Cut the beef into about 3 thick slices about 25mm thick.
Scorch the coriander by taking 15 g of whole coriander per 5 g required and toasting it in a dry frying pan until it starts to brown.
Grind the hot coriander in a pestle and mortar or blitz in a food processor then pass through a sieve to remove the husks.
Mix the salt, saltpetre, coriander, pepper and garlic together.
(Dairy salt needs to be used as the table salt you can buy in the supermarket contains anti-caking agents and Iodine salts which make your biltong taste bad.)
(Saltpetre is potassium nitrate and food-grade stuff can be purchased over the net. Adding this prohibits the growth of mould and bacteria in the meat as well as giving the biltong it characteristic red colour through the centre.)
Coat your beef in the salt spice mixture all over, place in a plastic container (not metal as this will react with the vinegar and give a rancid taste) and then drizzle brown malt vinegar over until both sides of each piece have been coated in the vinegar.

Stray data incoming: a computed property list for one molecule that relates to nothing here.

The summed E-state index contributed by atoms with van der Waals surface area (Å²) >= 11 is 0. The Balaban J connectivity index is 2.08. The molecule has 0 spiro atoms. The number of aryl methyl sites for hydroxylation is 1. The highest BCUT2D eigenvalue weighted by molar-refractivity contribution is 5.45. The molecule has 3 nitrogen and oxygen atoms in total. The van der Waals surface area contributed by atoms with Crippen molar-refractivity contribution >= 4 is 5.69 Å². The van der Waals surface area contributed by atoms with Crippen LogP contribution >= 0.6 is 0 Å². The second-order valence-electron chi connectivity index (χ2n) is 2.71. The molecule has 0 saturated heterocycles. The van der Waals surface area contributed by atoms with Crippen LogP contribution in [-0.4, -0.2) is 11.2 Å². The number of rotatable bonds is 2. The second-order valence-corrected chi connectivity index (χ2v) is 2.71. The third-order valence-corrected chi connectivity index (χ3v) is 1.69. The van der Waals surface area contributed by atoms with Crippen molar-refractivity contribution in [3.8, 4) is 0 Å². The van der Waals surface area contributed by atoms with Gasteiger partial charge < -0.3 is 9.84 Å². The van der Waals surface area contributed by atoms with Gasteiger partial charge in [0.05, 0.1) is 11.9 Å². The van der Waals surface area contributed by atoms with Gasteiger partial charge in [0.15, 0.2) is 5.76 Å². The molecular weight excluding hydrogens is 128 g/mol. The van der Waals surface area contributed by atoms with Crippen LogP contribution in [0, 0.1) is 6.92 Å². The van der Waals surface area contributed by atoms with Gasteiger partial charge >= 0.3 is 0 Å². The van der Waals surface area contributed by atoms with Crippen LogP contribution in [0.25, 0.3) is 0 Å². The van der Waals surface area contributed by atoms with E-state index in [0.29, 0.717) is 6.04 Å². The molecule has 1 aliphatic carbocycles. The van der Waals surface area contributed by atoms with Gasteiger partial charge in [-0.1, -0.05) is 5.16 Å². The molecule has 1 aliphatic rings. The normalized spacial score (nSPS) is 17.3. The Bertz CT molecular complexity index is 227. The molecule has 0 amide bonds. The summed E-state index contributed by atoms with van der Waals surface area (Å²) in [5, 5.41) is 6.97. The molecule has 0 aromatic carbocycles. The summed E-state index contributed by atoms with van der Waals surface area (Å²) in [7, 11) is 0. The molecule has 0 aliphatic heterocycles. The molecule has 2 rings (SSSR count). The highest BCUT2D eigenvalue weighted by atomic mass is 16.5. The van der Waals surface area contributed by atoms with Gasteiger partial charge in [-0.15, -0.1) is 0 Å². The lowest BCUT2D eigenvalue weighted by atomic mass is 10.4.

Allow the beef to marinate for at least 18 hours, turning once to ensure all of the meat comes into contact with the vinegar. All surfaces of the meat should be brown in colour.
When you are ready to hang the beef, place a biltong hook though one end of each piece and dip briefly into a solution of hot vinegar (70ml brown vinegar per litre of hot water). This will rinse off the surface salt but leave most of your yummy spices behind.
Allow the excess hot vinegar solution to drain from the meat for a few seconds and the hang the biltong in the dryer cabinet, making sure the pieces are not touching each other to maintain good air flow.
Hang for about 5 days until the pieces are dry to your liking.
With a sharp knife, slice each piece into thin slivers.